I don't see how the existence of insulanium violates any of the laws of thermodynamics :
The 1st Law is a statement that energy is conserved. But there is no suggestion that energy is being created or destroyed here.
The 2nd Law states that the entropy of an isolated system only increases, never decreases. This is not saying that the entropy cannot stay the same for a very long time. When "forever" is reached, the insulanium will be at the same temperature as the contents of the flask - and/or its surroundings. The entropy will then have increased. The fact that it takes "forever" to reach thermal equilibrium is not a violation. Neither is it being claimed that the insulanium will get colder while the contents get hotter. That would violate the 2nd Law.
The 3rd Law states that any isothermal reversible process always increases entropy, except at absolute zero when $\Delta S=0$. No reversible process is being performed here. So I don't see how this Law applies.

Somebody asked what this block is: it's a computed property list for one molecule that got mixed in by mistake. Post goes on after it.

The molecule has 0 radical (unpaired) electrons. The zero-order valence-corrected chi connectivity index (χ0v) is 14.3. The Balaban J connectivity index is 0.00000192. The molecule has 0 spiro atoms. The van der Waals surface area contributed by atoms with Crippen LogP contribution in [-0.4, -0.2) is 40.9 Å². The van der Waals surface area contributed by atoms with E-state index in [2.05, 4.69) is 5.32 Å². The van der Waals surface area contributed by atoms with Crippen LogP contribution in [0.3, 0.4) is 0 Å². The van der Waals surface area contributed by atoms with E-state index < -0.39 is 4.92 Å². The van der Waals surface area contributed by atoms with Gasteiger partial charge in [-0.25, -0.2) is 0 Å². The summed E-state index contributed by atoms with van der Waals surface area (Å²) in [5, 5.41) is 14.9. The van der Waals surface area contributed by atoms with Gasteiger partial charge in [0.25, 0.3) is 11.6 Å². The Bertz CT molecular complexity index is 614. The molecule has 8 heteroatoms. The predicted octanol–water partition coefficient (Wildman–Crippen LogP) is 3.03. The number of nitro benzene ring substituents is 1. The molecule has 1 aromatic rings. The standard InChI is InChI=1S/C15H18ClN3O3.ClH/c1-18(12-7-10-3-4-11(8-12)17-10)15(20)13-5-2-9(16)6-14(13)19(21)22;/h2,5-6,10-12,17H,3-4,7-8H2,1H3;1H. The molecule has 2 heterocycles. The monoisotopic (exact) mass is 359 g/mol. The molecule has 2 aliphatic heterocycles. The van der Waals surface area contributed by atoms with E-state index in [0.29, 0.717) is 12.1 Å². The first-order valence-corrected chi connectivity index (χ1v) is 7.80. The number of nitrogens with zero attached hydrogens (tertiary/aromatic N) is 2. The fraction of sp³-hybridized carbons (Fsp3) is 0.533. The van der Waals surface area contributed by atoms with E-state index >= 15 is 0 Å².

The only thing I can find "wrong" with the description of insulanium is that its properties are not well defined. How long is "forever"? In physics - well, in engineering and technology! - unlike maths, we do not deal with infinities, and we have to be careful about zeros also. "Forever" could mean 10 years, which is far longer than any domestic thermos flask could keep something warm. It could mean 1000 years. That would be incredible, but it is not physically impossible.
Likewise, the tolerance for 100% reflectivity is undefined. Is this >95% or >99.5% or >99.995% or what? Even within a stated tolerance, "perfect" reflectivity at all wavelengths might be unrealistic but it is not physically impossible. We define a blackbody as an ideal absorber/emitter at all wavelengths. Although no real material with this property exists, it would not violate the laws of physics if it did.
Insulanium might have unrealistic properties. It might be highly unlikely that it could ever exist. But as far as I can see it does not violate any laws of physics.